After the richness of its League of Extraordinary Gentlemen antecedents, Alan Moore and Kevin O’Neill’s brief dip into the world of German expressionism comes as a disappointment.
One of Alan Moore’s lesser-known works popped up in the final issue of Marvel’s Heavy Metal-wannabe anthology Epic Illustrated (#34, February 1986). A futuristic eight-pager with artist Rick Veitch on the danger of alien STDs, its title – drawn from the punch line of a bleak joke – was perhaps a premonition of how the prevailing winds of comics fandom would eventually turn against the one-time Greatest Living Englishman: ‘Love Doesn’t Last Forever’.
Once upon a time, new Moore material would have been among the most eagerly awaited highlights of the comics year. Things change. A couple of months ago the reprint of The Bojeffries Saga (with Steve Parkhouse) – complete with a brand new 24-page story – slipped into the world largely unheralded, and now Nemo: The Roses of Berlin – the latest instalment in Moore and Kevin O’Neill’s epic League of Extraordinary Gentlemen canon – seems unlikely to be setting the shelves alight.
However, even though he’s become something of an Unperson in the withering gaze of social media, Alan Moore remains a noteworthy presence – which makes it all the more disappointing for those of us who’d still like to champion his work that this is probably the weakest entry in the series so far.
Following on 16 years after the events of the first Nemo volume, Heart of Ice, this is another slender but beautifully produced hardback. It picks up Janni Dakkar/Nemo, the pirate queen of Lincoln Island and captain of the Nautilus, in the chaotic days of the Second World War – a war that, in the LOEGverse, is being fought against Adenoid Hynkel, the Hitler analogue created by Charlie Chaplin in his 1940 film The Great Dictator.
When her daughter Hira and son-in-law Robur are shot down and captured by German/Tomanian forces, Janni and her consort, Broad-Arrow Jack, head to the heart of the darkness – a vision of Berlin hewn from the world of German expressionist cinema in general and Fritz Lang’s Metropolis in particular.
Once there, they encounter members of the ‘Twilight Heroes’ – the Teutonic counterparts of the LOEG – and find themselves drawn into a whole new web of intrigue that culminates in a final showdown with an old adversary.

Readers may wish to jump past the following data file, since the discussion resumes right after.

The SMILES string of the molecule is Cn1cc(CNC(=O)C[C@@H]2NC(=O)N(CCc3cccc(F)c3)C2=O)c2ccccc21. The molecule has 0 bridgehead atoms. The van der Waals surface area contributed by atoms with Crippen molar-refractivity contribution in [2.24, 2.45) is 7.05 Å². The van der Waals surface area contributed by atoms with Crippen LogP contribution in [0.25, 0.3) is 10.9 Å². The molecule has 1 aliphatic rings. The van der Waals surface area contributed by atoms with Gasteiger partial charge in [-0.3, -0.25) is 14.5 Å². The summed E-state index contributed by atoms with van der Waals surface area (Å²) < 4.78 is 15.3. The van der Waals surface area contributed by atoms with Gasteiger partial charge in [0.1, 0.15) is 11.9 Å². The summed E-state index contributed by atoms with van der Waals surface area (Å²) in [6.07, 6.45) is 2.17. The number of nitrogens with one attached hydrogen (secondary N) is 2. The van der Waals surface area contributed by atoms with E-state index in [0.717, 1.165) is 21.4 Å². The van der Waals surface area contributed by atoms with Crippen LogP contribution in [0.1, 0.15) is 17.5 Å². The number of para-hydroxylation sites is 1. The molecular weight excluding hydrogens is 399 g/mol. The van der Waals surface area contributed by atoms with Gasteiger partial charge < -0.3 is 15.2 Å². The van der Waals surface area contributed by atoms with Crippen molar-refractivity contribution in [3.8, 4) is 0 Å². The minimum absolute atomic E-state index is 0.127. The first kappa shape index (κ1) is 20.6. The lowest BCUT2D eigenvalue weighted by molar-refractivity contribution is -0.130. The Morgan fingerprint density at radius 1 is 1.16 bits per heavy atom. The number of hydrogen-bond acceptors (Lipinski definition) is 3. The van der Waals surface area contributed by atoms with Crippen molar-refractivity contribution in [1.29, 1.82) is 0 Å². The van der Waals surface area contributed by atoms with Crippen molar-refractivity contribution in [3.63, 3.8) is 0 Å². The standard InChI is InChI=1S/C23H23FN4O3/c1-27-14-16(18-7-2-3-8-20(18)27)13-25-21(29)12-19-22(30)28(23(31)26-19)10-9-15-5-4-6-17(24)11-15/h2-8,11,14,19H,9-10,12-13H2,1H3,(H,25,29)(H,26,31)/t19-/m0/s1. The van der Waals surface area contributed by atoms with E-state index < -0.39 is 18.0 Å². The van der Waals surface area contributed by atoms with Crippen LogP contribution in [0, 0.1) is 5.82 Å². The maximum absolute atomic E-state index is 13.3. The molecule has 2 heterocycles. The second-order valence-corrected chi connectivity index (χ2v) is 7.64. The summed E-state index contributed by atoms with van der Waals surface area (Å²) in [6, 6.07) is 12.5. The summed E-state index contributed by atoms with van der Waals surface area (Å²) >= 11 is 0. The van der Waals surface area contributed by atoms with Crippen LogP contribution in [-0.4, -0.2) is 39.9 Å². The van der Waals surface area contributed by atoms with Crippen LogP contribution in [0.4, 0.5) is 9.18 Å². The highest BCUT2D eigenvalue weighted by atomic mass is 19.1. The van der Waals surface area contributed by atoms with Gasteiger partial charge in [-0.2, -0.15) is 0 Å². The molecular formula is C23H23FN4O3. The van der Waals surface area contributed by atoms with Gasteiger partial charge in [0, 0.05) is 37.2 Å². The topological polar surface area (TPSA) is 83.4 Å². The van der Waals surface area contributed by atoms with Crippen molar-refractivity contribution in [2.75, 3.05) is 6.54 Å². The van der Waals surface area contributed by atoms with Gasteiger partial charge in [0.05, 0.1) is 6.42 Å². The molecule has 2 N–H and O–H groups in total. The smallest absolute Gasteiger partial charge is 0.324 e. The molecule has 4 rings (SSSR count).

There’s no doubt that any new book from Moore and O’Neill is worth a closer look. However, at just 56 pages, The Roses of Berlin feels like a bit of an amuse-bouche between the main courses, despite the potential offered by the environment and source material.
Intertextuality is at the heart of the LOEG experience, but in contrast to the cosmic horror evoked in Heart of Ice (especially in the celebrated temporal distortion sequence), The Roses of Berlin never quite achieves the distorted, paranoid atmosphere of the German expressionist cinema it draws on. Instead, a few characters and visuals are chosen as the set-dressing for a fairly generic series of action scenes and chases.
Kevin O’Neill gets his money-shot spreads, replete with unearthly gadgetry and architecture, but it never articulates the unease of its source material, which was the specific product of Germany’s trauma during World War One and the grim reality of life in the Weimar republic.
Another problem with the book is its protagonist. Janni Nemo is consistently and believably delineated, but she just isn’t as compelling as the leads in the previous iterations of the LOEG. We can understand how her experiences and background would have left her so hard-bitten, but she lacks the wit and readability that Mina Harker brought to the book from the first scene of the first issue.
The Century trilogy had its flaws, but it was driven by the barbed interplay and shifting relationship between Mina, Allan Quartermain and Orlando. While there’s no doubting the depth of Janni’s bond with Jack, her joyless intractability makes her a much harder – and, ultimately, less rewarding – read.
Finally, and most surprising of all, there are even a few moments when the narrative either isn’t clear or relies on a bit of coincidence. And while the extensive use of the German language might add authenticity, it carries a lot more information than the foreign language sections in earlier books (which, in scenes like Janni’s conversation with her father on his death-bed, were largely legible through the expressions and body language of the characters).
I’m all for comics that make readers work a little to get to their treats, and I know not everyone is a fan of the usual <translation conventions>, but to stick so much important information in a language that will be unreadable in the first instance to most of the likely audience smacks a bit of truculence.
When the book was announced, I was initially worried that we might face a series of Cabaret-style musical numbers (harking back to the jarring Threepenny Opera bits of Century: 1910). We didn’t get that, but sadly what we did get – a functional skate across the surface of German expressionism – didn’t sing off the page either.
Alan Moore (W), Kevin O’Neill (A) • Top Shelf Productions/Knockabout, $14.95